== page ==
Ghana is a democratic country with almost two decades of experience. Ghana's democracy is
currently being touted internationally as one of the best in Africa. The country has successfully organized peaceful presidential and parliamentary elections on a four-year term basis since 1992.
Having been a keen observer of the electoral process since adolescence, so many things have changed over the years in Ghana's political space. Many people now moot the messages put across by political parties, unlike in the past where they would have towed the line of family members without regards to the message. Party manifestoes and messages members put across, both in discussions in the media and on campaign platforms are now properly scrutinized.
It is, however, not surprising to see politicians delivering vague promises just to win votes. This has become a trend in Ghana's politics. To get the required percentage of votes, all sorts of tactics are employed, including telling plain lies.
|NPP Running mate, Dr. Mahamudu Bawumia, pounding fufu|
during a campaign tour.
|Accra Mayor, Alfred Oko Vanderpuije, stirring banku during|
a campaign tour.
It is no wonder our president thinks Ghanaians have short memories because we are able to tolerate any confused leader for four years and more. I totally agree with his assertion, not that it is true but because we don't hold them accountable for their stewardship. They, therefore, assume we have forgotten their lies so soon and will entertain them for a second time.
On a daily basis, our radio and TV stations are flooded with communication teams of political parties trying to sell their campaign messages to the populace to get votes. It’s interesting to listen to how they sometimes display sheer ignorance on certain issues and end up misleading the masses.
I was thrilled by a statement made by Hon. Okudzeto Ablakwa on a radio station in an attempt to respond to his opponent's claim that the government of which he is a deputy minister, has not introduced any pro-poor social policy. His answer was, “We have supplied laptops to teachers across the country”. It baffles my mind how a learned politician can describe such an act as a pro-poor policy. How is that benefiting the peasant farmer when those laptops were given to only a selected few?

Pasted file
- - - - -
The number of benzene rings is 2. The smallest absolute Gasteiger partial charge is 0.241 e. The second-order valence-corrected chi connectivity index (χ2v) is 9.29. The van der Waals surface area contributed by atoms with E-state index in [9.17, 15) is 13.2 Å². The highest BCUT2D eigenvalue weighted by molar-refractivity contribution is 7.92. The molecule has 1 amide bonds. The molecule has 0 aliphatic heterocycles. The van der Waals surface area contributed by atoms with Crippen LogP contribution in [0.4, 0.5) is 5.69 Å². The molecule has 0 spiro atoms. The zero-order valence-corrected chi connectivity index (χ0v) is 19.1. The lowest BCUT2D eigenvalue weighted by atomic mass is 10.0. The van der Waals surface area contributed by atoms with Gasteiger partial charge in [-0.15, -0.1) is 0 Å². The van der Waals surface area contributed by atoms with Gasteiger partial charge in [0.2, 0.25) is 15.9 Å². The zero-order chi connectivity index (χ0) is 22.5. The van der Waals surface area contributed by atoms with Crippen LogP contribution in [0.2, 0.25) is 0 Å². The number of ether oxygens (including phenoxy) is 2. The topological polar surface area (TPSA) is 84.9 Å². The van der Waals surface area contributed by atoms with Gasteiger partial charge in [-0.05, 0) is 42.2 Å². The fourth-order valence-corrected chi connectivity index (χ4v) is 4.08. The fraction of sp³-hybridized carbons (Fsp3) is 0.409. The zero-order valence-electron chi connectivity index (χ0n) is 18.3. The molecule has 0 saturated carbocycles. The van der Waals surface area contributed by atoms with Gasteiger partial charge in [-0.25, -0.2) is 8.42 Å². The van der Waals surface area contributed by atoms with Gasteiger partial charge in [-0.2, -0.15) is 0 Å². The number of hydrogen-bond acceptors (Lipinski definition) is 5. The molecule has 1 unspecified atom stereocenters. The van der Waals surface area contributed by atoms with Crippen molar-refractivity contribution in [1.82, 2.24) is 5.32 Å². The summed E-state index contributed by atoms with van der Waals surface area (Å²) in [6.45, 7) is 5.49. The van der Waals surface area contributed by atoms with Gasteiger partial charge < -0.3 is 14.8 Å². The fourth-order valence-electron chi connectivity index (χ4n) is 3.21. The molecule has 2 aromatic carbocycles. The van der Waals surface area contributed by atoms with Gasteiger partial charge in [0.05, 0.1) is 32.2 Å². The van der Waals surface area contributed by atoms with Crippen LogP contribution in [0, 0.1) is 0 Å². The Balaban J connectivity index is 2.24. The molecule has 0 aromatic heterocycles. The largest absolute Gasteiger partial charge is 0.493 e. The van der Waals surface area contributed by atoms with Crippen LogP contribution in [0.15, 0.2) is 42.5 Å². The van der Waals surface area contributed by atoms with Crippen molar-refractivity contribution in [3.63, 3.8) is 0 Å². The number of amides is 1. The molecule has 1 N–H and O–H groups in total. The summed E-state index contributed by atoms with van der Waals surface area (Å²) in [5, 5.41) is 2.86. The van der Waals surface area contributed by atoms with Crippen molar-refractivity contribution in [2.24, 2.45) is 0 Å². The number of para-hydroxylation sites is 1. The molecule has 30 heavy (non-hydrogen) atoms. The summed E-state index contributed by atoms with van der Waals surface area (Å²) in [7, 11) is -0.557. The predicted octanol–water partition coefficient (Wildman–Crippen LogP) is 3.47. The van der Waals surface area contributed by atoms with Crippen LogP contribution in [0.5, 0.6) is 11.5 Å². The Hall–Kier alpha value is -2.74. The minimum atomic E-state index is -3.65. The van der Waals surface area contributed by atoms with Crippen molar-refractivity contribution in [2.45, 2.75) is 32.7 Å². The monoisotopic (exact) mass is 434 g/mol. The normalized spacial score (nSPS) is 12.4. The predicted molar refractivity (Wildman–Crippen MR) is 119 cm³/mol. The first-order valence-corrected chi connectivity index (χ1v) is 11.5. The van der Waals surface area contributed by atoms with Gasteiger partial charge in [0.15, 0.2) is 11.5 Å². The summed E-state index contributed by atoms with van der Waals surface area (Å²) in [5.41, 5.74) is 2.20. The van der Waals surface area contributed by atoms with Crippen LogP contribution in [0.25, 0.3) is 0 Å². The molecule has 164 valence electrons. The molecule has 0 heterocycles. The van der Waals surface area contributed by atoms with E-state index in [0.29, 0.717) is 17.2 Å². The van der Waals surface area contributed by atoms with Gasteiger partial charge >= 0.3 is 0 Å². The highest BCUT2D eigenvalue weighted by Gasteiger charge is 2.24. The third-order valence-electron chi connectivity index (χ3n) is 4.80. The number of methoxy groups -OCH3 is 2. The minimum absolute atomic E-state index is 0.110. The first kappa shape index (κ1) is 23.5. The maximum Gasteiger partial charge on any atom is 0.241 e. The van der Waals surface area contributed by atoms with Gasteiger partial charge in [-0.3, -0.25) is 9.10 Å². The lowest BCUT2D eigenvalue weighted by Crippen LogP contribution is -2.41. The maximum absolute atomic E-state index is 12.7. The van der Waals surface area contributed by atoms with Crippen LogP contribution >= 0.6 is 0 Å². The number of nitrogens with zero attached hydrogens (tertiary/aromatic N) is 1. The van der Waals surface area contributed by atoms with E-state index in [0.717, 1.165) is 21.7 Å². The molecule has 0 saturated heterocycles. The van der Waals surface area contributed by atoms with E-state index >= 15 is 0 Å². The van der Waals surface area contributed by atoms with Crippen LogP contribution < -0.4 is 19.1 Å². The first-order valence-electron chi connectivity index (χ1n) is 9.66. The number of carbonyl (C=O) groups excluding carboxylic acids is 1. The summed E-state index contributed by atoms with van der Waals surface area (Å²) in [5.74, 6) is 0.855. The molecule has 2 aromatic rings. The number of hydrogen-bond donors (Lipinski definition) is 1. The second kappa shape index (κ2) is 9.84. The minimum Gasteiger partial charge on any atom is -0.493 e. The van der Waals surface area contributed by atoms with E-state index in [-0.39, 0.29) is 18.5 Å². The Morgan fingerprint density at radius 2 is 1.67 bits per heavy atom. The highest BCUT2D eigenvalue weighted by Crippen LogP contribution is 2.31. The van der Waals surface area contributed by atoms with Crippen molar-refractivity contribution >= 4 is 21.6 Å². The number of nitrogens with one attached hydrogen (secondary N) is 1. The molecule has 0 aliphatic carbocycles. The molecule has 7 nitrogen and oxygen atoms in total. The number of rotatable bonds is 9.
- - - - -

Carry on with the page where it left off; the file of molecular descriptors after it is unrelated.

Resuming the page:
Ursula Owusu, on the other hand, said her presidential candidate has promised to relieve tertiary students from paying utility bills. Her opponent insisted that no tertiary student was paying utility bills at the time, except those in private hostels. On whether her government will pay bills for students in private hostels, she said: “the students are not in the capacity to pay bills, so they are not supposed to pay”. This implies that any student who decides to seek comfort anywhere apart from the official school accommodation will have their utility bills catered for by the government. Are we serious about politics at all?
With a few days left to this year's major elections, many politicians have become extraordinarily friendly with the electorate. It is not surprising to see men of substance pounding fufu, stirring banku, plaiting hair, sweeping floors of the electorate during campaign tours. They are ever ready to do anything to get the votes.
Elsewhere, presidential candidates are subject to debates with the active participation of the masses. Opportunities are then given the electorate to ask questions about their policies and programs. This enables the constituents to decide better on who is likely to do a good job when given the nod. The case is very different in Ghana. The Institute of Economic Affairs (IEA) has taken up the responsibility of organizing debates for presidential candidates. However, political parties are not bound by any law to participate in those debates. A political party, therefore, decides either to participate or not. Where the debates are successfully organized, people often are not given a chance to ask questions.
Politicians often resort to lies, insults, malignment and deception of the electorate in order to score political points. And the most unfortunate thing is, some jobless youth are willing to sacrifice to see their favourite politician in power, even if they remained jobless. They are unaware that they have a duty first to the nation before any political party. They don't know that a brighter future lies in their hands, based on the kind of leader they choose.
Many more Ghanaians need to get discerning. Any Ghanaian seeking to annex the highest office of the land should be properly and thoroughly scrutinized before given the nod. Politicians should be made to know that more Ghanaians are now able to read between the lines of political gimmickry and genuine deliverable promises.
Let's follow them on their campaign tours and digest their messages. Reasonable and implementable programs and policies should inform your choice of vote. Vote based on the issues. Vote for a brighter future. Come 7th December, make your vote count in the 2016 elections. Let your voice be heard through your thumbprint. May God lead us into a peaceful election.
God bless our homeland Ghana.
Written by: Francis Appiah
The Writer is a Senior Staff Nurse (SSN) with the Ghana Health Service who also has a passion for socio-political issues.